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Glomerulonephritis
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Glomerulonephritis

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Contributors: Peter Joo, Christine Osborne MD, Michael W. Winter MD
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Synopsis

Glomerulonephritis is inflammation of the glomerular capillaries from immune complex deposition (ie, immunoglobulin A [IgA] nephropathy), autoimmune activation, or inflammatory agents secreted by bacteria, viruses, or fungi, leading to damage of glomerular cells. Progressive damage leads to worsening renal function caused by interstitial nephritis, fibrosis, and tubular atrophy.

Patients typically present with hematuria, dysmorphic red blood cells on urine microscopy, proteinuria from mild to nephrotic range, edema, hypertension, and decline in renal function. This disease frequently affects young adults and is the most common cause of end-stage renal disease in this population.

There are groups of glomerulonephritis that can be classified based on clinical presentations, with overlap among groups depending on presentation: Related topic: Membranous glomerulonephritis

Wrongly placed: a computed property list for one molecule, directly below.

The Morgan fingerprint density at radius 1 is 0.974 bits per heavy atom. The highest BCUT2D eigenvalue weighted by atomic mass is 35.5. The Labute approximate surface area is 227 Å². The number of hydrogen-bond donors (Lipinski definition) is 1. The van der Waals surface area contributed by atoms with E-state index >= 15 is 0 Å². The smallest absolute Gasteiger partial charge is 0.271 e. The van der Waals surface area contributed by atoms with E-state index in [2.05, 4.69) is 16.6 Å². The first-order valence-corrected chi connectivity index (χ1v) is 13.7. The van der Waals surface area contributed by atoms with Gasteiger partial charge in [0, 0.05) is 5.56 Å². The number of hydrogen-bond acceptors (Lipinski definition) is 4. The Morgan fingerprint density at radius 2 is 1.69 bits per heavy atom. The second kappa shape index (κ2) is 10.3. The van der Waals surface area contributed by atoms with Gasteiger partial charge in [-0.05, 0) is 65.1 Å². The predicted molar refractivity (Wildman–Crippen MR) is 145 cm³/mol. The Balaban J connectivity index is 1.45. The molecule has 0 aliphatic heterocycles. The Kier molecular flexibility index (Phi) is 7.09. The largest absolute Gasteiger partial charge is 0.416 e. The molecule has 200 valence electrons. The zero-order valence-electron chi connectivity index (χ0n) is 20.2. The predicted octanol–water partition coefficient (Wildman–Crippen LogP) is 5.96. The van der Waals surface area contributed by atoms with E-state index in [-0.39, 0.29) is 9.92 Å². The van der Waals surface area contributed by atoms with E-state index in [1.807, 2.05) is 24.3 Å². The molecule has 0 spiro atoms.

Codes

ICD10CM:
N00.9 – Acute nephritic syndrome with unspecified morphologic changes

SNOMEDCT:
36171008 – Glomerulonephritis

Look For

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Diagnostic Pearls

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Differential Diagnosis & Pitfalls

Most clinical and laboratory findings in the workup for glomerulonephritis portend a wide differential diagnosis. These include: There are a number of causes of glomerulonephritis (see Synopsis above).

Best Tests

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Management Pearls

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Therapy

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Drug Reaction Data

Below is a list of drugs with literature evidence indicating an adverse association with this diagnosis. The list is continually updated through ongoing research and new medication approvals. Click on Citations to sort by number of citations or click on Medication to sort the medications alphabetically.

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References

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Last Reviewed: 03/28/2019
Last Updated: 08/09/2019
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Glomerulonephritis
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Glomerulonephritis (Acute) : Dark urine, Facial edema, Fatigue, Creatinine elevated, Hematuria, Malaise, Proteinuria, RBC casts, Anorexia, Peripheral leg edema, Hypertension
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